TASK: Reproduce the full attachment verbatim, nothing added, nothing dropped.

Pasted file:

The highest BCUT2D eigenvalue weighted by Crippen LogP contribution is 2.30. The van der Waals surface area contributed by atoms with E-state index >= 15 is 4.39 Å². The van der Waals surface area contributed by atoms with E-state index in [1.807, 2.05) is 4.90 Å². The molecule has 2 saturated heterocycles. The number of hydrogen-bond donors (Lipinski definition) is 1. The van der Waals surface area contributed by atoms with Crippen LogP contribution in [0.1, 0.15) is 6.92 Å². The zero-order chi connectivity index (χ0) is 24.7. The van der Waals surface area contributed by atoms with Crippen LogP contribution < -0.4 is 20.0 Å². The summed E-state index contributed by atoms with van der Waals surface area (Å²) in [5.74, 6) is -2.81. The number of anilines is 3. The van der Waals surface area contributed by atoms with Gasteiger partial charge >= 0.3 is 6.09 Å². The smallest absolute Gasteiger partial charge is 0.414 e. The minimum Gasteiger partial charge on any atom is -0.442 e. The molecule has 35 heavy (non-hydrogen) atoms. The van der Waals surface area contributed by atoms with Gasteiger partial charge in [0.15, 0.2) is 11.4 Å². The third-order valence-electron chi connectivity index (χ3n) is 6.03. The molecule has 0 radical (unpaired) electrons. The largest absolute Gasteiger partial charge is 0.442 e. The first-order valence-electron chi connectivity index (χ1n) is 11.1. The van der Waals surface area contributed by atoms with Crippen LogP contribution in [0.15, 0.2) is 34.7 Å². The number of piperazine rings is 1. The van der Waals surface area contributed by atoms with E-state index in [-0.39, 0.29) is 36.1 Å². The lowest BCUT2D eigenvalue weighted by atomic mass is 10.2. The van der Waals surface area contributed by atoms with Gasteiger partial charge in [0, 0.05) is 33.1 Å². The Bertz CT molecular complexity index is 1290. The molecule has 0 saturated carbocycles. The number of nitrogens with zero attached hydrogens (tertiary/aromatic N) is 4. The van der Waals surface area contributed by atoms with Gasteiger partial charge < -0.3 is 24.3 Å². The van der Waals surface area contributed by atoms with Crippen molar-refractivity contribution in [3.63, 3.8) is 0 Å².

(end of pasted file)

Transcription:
The highest BCUT2D eigenvalue weighted by Crippen LogP contribution is 2.30. The van der Waals surface area contributed by atoms with E-state index >= 15 is 4.39 Å². The van der Waals surface area contributed by atoms with E-state index in [1.807, 2.05) is 4.90 Å². The molecule has 2 saturated heterocycles. The number of hydrogen-bond donors (Lipinski definition) is 1. The van der Waals surface area contributed by atoms with Crippen LogP contribution in [0.1, 0.15) is 6.92 Å². The zero-order chi connectivity index (χ0) is 24.7. The van der Waals surface area contributed by atoms with Crippen LogP contribution < -0.4 is 20.0 Å². The summed E-state index contributed by atoms with van der Waals surface area (Å²) in [5.74, 6) is -2.81. The number of anilines is 3. The van der Waals surface area contributed by atoms with Gasteiger partial charge >= 0.3 is 6.09 Å². The smallest absolute Gasteiger partial charge is 0.414 e. The minimum Gasteiger partial charge on any atom is -0.442 e. The molecule has 35 heavy (non-hydrogen) atoms. The van der Waals surface area contributed by atoms with Gasteiger partial charge in [0.15, 0.2) is 11.4 Å². The third-order valence-electron chi connectivity index (χ3n) is 6.03. The molecule has 0 radical (unpaired) electrons. The largest absolute Gasteiger partial charge is 0.442 e. The first-order valence-electron chi connectivity index (χ1n) is 11.1. The van der Waals surface area contributed by atoms with Crippen LogP contribution in [0.15, 0.2) is 34.7 Å². The number of piperazine rings is 1. The van der Waals surface area contributed by atoms with E-state index in [-0.39, 0.29) is 36.1 Å². The lowest BCUT2D eigenvalue weighted by atomic mass is 10.2. The van der Waals surface area contributed by atoms with Gasteiger partial charge in [0, 0.05) is 33.1 Å². The Bertz CT molecular complexity index is 1290. The molecule has 0 saturated carbocycles. The number of nitrogens with zero attached hydrogens (tertiary/aromatic N) is 4. The van der Waals surface area contributed by atoms with Gasteiger partial charge < -0.3 is 24.3 Å². The van der Waals surface area contributed by atoms with Crippen molar-refractivity contribution in [3.63, 3.8) is 0 Å².